It can be confusing when you see a course listed as 3/4, 2/3, 1/2, 1/3, or even 1/4 semester credit. To help you, we will often include suggestions of how to expand the short course into a full-credit course. You’ll find this in the “suggested course credit” section of the course description. You can also call or email us for assistance.

Transcript Service

While this can be a little overwhelming, especially if you are a beginner, it is essential to remember that as a homeschooling parent, you make the final call on what your student’s academic effort is worth.

Homeschool Connections is not a school or a program; we are a curriculum provider whose mission is to empower your homeschooling efforts. Our credit recommendations are just that—recommendations. But if you are looking for professional help, HSC partners with FastTranscripts. FastTranscripts will set up a professional transcript according to educational industry standards and can even submit it electronically to over 4,000 colleges and universities. Click here to learn more about FastTranscripts.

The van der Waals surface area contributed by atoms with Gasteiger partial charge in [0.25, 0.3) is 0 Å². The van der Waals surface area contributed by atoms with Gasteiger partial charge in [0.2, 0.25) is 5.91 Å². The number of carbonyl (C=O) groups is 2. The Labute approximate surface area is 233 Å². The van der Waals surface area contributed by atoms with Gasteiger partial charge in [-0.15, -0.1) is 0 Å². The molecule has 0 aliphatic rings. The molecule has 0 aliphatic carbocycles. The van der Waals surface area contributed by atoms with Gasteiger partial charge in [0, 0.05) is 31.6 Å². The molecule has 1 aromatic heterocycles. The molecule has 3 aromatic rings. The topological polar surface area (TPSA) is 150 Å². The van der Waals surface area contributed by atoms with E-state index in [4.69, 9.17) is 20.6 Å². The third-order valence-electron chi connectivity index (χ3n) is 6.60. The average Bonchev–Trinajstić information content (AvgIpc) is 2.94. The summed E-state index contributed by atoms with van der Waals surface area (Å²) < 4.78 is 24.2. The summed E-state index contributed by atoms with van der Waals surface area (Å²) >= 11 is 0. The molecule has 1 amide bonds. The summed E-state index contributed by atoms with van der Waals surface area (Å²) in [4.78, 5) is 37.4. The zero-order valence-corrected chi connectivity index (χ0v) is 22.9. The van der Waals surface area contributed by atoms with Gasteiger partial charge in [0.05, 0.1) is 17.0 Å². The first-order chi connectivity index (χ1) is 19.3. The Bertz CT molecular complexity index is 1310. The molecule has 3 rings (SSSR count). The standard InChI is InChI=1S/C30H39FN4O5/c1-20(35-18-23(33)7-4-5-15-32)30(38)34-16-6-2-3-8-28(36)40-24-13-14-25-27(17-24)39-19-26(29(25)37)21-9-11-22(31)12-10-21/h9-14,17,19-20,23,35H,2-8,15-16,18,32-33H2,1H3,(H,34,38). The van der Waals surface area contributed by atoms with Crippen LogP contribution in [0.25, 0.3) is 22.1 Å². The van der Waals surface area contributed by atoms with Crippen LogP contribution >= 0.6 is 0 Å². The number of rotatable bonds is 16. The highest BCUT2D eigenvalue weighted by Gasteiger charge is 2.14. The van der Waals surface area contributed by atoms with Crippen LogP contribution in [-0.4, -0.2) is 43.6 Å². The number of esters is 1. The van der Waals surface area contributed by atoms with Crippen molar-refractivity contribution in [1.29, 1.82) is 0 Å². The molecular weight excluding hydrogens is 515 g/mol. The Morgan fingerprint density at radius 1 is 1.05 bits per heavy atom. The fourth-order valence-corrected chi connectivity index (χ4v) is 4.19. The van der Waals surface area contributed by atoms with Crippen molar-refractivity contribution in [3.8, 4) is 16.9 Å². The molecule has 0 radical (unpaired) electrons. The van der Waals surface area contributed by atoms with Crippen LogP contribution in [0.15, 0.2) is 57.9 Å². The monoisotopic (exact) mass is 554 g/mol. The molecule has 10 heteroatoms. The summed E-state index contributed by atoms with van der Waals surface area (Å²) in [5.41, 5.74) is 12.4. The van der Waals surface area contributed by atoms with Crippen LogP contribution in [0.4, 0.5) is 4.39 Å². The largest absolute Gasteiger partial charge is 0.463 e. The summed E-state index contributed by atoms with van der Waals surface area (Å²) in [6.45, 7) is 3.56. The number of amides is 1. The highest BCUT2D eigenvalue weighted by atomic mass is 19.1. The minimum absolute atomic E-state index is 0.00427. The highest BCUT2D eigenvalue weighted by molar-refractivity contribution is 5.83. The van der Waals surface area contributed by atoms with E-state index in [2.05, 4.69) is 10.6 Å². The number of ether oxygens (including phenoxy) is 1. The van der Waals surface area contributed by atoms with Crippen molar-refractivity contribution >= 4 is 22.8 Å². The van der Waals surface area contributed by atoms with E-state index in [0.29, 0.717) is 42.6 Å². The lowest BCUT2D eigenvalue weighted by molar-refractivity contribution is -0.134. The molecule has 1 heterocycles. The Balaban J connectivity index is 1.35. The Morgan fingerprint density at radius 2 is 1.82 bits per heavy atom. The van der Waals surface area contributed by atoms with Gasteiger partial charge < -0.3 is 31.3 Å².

For Further Help

If you prefer to create your own transcripts, see our Free Homeschool Form page for help.

If you’d like to explore other options for applying credits, such as the mastery system, see this article: Calculating Homeschool Credits.

Lastly, please don’t hesitate to contact us if you have any questions: Homeschool Connections Contact. I also invite you to join other Catholic homeschooling parents and me at our Homeschool Connections Community or our Facebook group to connect and learn from other HSC families.